Monday, August 31, 2015

Case Digest: Begino v. ABS-CBN


G.R. No. 199166, 20 April 2015.


Respondent ABS-CBN, through Respondent Villafuerte, engaged the services of Petitioners as cameramen, editors or reporters for TV Broadcasting. Petitioners signed regularly renewed Talent Contracts (3 months - 1 year) and Project Assignment Forms which detailed the duration, budget and daily technical requirements of a particular project. Petitioners were tasked with coverage of news items for subsequent daily airings in Respondents’ TV Patrol Bicol Program.

The Talent Contract has an exclusivity clause and provides that nothing therein shall be deemed or construed to establish an employer-employee relationship between the parties.

Petitioners filed against Respondents a complaint for regularization before the NLRC's Arbitration branch.

In support of their complaint, Petitioners claimed that they worked under the direct control of Respondent Villafuerte - they were mandated to wear company IDs, they were provided the necessary equipment, they were informed about the news to be covered the following day, and they were bound by the company’s policy on attendance and punctuality.

Respondents countered that, pursuant to their Talent Contracts and Project Assignment Forms, Petitioners were hired as talents to act as reporters, editors and/or cameramen. Respondents further claimed they never imposed control as to how Petitioners discharged their duties. At most, they were briefed regarding the general requirements of the project to be executed.

While the case was pending, Petitioners contracts were terminated, prompting the latter to file a second complaint for illegal dismissal.

The Arbitration Branch ruled that Petitioners were regular employees, and ordered Respondents to reinstate the Petitioners.

The NLRC affirmed the ruling, but the CA overturned the decision.

ISSUE: W/N Petitioners are regular employees of Respondents.


Of the criteria to determine whether there is an employer-employee relationship, the so-called "control test" is generally regarded as the most crucial and determinative indicator of the said relationship.

Under this test, an employer-employee relationship is said to exist where the person for whom the services are performed reserves the right to control not only the end result but also the manner and means utilized to achieve the same.

Notwithstanding the nomenclature of their Talent Contracts and/or Project Assignment Forms and the terms and condition embodied therein, petitioners are regular employees of ABS-CBN.

As cameramen, editors and reporters, it appears that Petitioners were subject to the control and supervision of Respondents which provided them with the equipment essential for the discharge of their functions. The exclusivity clause and prohibitions in their Talent Contract were likewise indicative of Respondents' control over them, however obliquely worded.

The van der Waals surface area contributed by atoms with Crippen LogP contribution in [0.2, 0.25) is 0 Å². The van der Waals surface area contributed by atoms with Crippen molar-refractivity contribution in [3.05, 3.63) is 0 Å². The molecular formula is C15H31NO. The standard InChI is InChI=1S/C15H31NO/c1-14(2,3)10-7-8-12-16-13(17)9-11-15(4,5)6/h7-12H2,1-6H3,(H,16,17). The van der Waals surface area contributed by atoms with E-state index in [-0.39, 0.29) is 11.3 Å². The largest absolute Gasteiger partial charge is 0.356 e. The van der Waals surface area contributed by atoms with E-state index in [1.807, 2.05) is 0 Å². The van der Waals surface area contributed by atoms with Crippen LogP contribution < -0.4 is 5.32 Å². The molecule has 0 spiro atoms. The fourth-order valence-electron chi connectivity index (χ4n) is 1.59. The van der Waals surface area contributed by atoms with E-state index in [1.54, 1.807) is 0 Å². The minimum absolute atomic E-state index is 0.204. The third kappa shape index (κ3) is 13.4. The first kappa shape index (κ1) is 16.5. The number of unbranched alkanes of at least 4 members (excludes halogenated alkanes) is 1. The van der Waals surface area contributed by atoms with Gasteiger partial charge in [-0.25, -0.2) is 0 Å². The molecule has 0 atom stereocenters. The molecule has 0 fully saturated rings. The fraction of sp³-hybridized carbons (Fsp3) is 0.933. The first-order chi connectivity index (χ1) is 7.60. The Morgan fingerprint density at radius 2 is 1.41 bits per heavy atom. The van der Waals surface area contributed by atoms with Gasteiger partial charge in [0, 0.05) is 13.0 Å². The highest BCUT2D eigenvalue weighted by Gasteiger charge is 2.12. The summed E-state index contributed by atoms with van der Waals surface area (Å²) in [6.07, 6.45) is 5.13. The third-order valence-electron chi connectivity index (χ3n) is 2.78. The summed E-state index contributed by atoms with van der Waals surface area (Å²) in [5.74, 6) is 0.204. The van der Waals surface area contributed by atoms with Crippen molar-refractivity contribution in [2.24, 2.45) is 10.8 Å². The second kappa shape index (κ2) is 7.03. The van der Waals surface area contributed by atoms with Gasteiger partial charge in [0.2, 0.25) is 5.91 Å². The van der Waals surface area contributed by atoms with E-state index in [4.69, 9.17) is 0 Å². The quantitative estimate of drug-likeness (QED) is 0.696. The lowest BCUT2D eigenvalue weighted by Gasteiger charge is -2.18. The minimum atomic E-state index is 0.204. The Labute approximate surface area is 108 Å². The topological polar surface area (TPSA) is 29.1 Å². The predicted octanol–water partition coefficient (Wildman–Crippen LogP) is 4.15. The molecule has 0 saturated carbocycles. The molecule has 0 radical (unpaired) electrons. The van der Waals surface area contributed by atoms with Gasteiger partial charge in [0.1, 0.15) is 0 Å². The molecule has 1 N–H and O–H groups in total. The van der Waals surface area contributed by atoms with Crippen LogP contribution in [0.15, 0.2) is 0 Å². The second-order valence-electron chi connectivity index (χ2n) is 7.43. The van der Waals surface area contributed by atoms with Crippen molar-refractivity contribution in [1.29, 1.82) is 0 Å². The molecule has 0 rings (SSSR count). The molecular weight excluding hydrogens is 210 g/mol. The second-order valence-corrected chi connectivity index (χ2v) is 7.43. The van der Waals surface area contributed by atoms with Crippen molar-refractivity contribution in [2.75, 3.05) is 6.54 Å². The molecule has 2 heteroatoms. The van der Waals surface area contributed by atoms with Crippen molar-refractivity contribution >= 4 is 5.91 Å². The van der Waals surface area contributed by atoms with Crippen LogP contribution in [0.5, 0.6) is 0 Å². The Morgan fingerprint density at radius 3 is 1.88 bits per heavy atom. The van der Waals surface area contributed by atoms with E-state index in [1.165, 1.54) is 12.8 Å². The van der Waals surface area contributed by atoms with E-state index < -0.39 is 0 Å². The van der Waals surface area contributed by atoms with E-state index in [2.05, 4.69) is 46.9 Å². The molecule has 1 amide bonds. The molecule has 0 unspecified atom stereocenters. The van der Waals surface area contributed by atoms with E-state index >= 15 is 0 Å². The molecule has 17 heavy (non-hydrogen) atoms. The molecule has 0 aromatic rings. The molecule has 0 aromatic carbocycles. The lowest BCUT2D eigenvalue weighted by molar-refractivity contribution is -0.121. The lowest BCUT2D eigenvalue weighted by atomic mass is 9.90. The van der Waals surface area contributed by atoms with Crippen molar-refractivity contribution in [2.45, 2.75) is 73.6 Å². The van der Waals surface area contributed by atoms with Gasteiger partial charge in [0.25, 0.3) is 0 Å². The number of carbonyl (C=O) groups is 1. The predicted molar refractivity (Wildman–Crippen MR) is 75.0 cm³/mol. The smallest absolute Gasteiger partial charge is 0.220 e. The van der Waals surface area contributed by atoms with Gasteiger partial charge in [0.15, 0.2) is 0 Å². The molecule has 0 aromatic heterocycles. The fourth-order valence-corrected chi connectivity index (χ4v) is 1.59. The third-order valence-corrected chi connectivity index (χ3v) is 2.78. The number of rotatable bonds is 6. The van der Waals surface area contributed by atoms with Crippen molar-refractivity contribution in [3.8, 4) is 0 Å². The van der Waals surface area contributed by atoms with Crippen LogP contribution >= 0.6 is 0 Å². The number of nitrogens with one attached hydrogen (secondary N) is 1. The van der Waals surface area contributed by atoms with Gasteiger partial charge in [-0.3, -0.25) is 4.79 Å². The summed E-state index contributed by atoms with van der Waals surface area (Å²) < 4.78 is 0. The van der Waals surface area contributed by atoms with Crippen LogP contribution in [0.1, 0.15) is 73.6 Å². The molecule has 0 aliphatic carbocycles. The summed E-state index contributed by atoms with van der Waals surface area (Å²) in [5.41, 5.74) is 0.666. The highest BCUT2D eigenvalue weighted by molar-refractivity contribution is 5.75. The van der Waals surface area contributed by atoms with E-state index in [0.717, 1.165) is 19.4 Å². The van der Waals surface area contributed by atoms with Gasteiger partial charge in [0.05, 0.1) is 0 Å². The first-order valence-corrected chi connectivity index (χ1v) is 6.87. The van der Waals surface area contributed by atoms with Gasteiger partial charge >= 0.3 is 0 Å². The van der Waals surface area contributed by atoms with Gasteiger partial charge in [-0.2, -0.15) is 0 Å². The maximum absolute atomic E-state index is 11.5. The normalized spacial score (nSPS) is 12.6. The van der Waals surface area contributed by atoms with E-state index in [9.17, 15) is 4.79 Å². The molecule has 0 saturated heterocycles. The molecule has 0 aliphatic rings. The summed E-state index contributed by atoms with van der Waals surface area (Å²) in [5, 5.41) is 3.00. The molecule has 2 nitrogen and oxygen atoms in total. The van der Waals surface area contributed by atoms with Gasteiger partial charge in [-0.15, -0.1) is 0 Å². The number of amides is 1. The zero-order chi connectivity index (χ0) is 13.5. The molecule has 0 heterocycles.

Also,the presumption is that when the work done is an integral part of the regular business of the employer and when the worker does not furnish an independent business or professional service, such work is a regular employment of such employee and not an independent contractor.

Case Digest: Ronulo v. People


G.R. No. 182438, 2 July 2014.


Joey Umadac and Claire Bingayen were scheduled to marry on 29 March 2003 at the Sta. Rosa Catholic Parish Church in Ilocos Norte. But on the day of the wedding, the church's officiating priest refused to solemnize the marriage because of lack of a marriage license.

With the couple and the guests already dressed for the wedding, they headed to an Aglipayan Church. The Aglipayan priest, herein petitioner Ronulo, conducted a ceremony on the same day where the couple took each other as husband and wife in front of the guests. This was despite Petitioner's knowledge of the couple's lack of marriage license.

Petitioner was eventually charged of violating Article 352 of the RPC for performing an illegal marriage ceremony.

The MTC did not believe Petitioner's defense that what he did was an act of blessing and was not tantamount to solemnization of marriage and was found guilty.

The decision was affirmed by both the RTC and the CA.

ISSUE: W/N Petitioner committed an illegal marriage.


Article 352 of the RPC penalizes an authorized solemnizing officer who shall perform or authorize any illegal marriage ceremony. The elements of this crime are: 
  1. authority of the solemnizing officer; and 
  2. his performance of an illegal marriage ceremony.
The first element is present since Petitioner himself admitted that he has authority to solemnize a marriage.

The second element is present since the alleged "blessing" by Petitioner is tantamount to the performance of an illegal marriage ceremony.

There is no prescribed form or rite for the solemnization of a marriage. However, Article 6 of the Family Code provides that it shall be necessary: